At 2:15 a.m. on a recent Friday, on the fourth floor of SFMOMA, a smattering of art-goers snoozed, lying prone on soft couches after watching a few hours of Christian Marclay's The Clock. The snores. The drooling. Marclay's masterpiece. Those who digest the full scope of The Clock, which is 24 hours long, are inevitably reduced to laughter, awe, and, yes, Rapid Eye Movements.
At SFMOMA, where The Clock is on view until June 2 — and where it's having special all-night screenings five more times — the museum has deputized docents to wake up people who fall asleep during Marclay's colossal work. There's never been anything like The Clock, which stitches together thousands of movie scenes that reference the time of day. Each new minute, a timepiece on screen, an actor's lines, or something announces the exact minute that audiences are watching the film. At 12:20 a.m., for instance, The Clock has a tuxedo-clad James Bond, Sean Connery in Goldfinger, standing in a nightclub and calmly eyeing his watch as it ticks toward 12:20 a.m., when explosives will obliterate a villain's compound. At 10:17 p.m., The Clock has actor Michael Keaton as a tabloid editor in The Paper, running through a newsroom and past a clock that says 10:17 p.m. as he barks instructions to underlings. Blink and you'll miss ticking clues that Marclay has studiously embedded in his work. Once you get into the rhythm of The Clock, it becomes an enthralling ride — a kind of cinematic acid trip that tests the staying power of everyone who sits down before it.
The Clock, which took three years to make, has become the art world's most talked-about film project since it debuted in 2010, and unsurprisingly, it's divided audiences. His worst critics have derided The Clock as a "gimmick," but even Marclay's detractors credit his resolve to complete the project, which required thousands of hours to sift through potential scenes. But the film's success — it won the Venice Biennale's top prize in 2011, and has since screened to standing-room-only crowds around the world — has brought renewed attention to Marclay's other projects.
Just two blocks from SFMOMA, the Fraenkel Gallery offers insight into Marclay's longtime vision with "Things I've Heard," an exhibit of humorous photos that Marclay has taken over the past 20 years. Marclay, who was born in San Rafael, raised in Switzerland, and now divides his time between New York and London, enjoys delving into seemingly unassuming edges of public spaces. In a 2004 photo at the Fraenkel Gallery, the receiver of a yellow telephone — unmoored from its pay-phone base — dangles over a gray and dirty New York sidewalk. In a 1998 image from Chicago, a parked car has an upside-down hangar for an antenna. And in a 1992 photo from Frankfurt, a small "Just Married" sign and a tangle of cans are attached to the back of a big tour bus. The backdrop of every image at Fraenkel Gallery is sound — which fits into Marclay's history as a composer and experimental recording artist.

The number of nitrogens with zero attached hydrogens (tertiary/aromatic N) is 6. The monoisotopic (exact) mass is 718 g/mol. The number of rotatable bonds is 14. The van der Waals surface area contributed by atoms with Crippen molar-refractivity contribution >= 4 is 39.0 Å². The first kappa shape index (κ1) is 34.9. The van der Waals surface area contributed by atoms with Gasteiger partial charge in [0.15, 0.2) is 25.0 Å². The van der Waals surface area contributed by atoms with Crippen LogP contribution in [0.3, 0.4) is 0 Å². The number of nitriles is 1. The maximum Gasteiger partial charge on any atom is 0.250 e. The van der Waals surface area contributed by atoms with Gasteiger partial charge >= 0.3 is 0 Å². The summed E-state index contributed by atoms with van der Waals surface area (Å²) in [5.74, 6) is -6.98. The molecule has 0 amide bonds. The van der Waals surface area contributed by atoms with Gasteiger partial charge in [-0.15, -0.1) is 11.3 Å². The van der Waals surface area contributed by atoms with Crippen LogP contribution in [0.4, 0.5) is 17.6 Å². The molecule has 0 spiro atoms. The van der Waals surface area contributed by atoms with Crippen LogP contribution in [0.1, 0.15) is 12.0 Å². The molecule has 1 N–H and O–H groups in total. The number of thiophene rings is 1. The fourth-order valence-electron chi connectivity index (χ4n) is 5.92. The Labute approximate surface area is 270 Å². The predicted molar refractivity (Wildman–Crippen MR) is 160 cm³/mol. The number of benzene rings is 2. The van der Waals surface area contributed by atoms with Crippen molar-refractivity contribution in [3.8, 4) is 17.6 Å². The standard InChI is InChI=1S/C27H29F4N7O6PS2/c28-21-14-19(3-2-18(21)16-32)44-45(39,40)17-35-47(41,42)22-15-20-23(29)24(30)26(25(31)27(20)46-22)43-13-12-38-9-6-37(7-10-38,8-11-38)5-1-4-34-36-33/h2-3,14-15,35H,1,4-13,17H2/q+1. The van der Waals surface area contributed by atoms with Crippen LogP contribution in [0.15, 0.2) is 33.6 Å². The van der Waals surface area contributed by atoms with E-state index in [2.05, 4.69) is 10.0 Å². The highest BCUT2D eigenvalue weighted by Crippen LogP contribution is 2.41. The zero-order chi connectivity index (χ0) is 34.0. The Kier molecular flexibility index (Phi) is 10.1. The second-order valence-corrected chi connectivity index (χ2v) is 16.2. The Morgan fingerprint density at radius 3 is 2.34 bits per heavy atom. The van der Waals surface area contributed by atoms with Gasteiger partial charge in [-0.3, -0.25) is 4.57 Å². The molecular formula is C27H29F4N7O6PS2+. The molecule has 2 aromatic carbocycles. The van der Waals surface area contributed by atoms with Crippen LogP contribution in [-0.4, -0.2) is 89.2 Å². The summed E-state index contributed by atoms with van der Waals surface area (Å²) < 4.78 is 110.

In the late '70s, Marclay was one of the first people in the United States to use records and turntables in public performances, deliberately skipping albums and scratching them to make sounds as he collaborated on stage with instrumentalists. In the '80s, he regularly performed with saxophonist John Zorn and percussionist David Moss. His interest in visual art and music coalesced in the 2002 film project, Video Quartet, a four-screen collage of Hollywood clips commissioned by SFMOMA that shows instrumentalists and actors, including Cary Grant and Harpo Marx, making very loud music. Like rap artists who sample other works to create new originals, Marclay is an unabashed appropriator who tries to shed new light on previous art that people may have forgotten about.
"I've always used found objects, images and sounds, and collaged them together, and tried to create something new and different with what was available," Marclay, 58, told the Journal of Contemporary Art. "To be totally original and start from scratch always seemed futile. I was more interested in taking something that existed and was part of my surroundings, to cut it up, twist it, turn it into something different; appropriating it and making it mine through manipulations and juxtapositions."
Marclay knows his projects won't necessarily appeal to mainstream audiences, but The Clock has enough word-of-mouth that long lines have appeared at SFMOMA, whose makeshift theater space sits fewer than 100 people. Kristi Highum, a video producer who took in The Clock at SFMOMA's first all-night showing, says it was worth the effort. "I would be asleep otherwise," she says at 2:20 a.m., on her way to catch a bus home. Highum says the dozing viewers at SFMOMA even added to the film's appeal: "The people who were slumped over — it reminded me of being in the library at college at 2 in the morning. Everyone is still there, supposedly still working, but at that point, it's just pointless because they're all really tired."
It's true. As engaging as The Clock is, it can't force people to stay awake. In fact, the movie's scenes of characters sleeping in the midnight hours only reinforce the fact that, at that hour, you should be asleep, too — not straddling a SFMOMA couch in a room with strangers, some of whom are wide awake, some of whom are making the kind of snoring sounds that Marclay might record if he were there himself.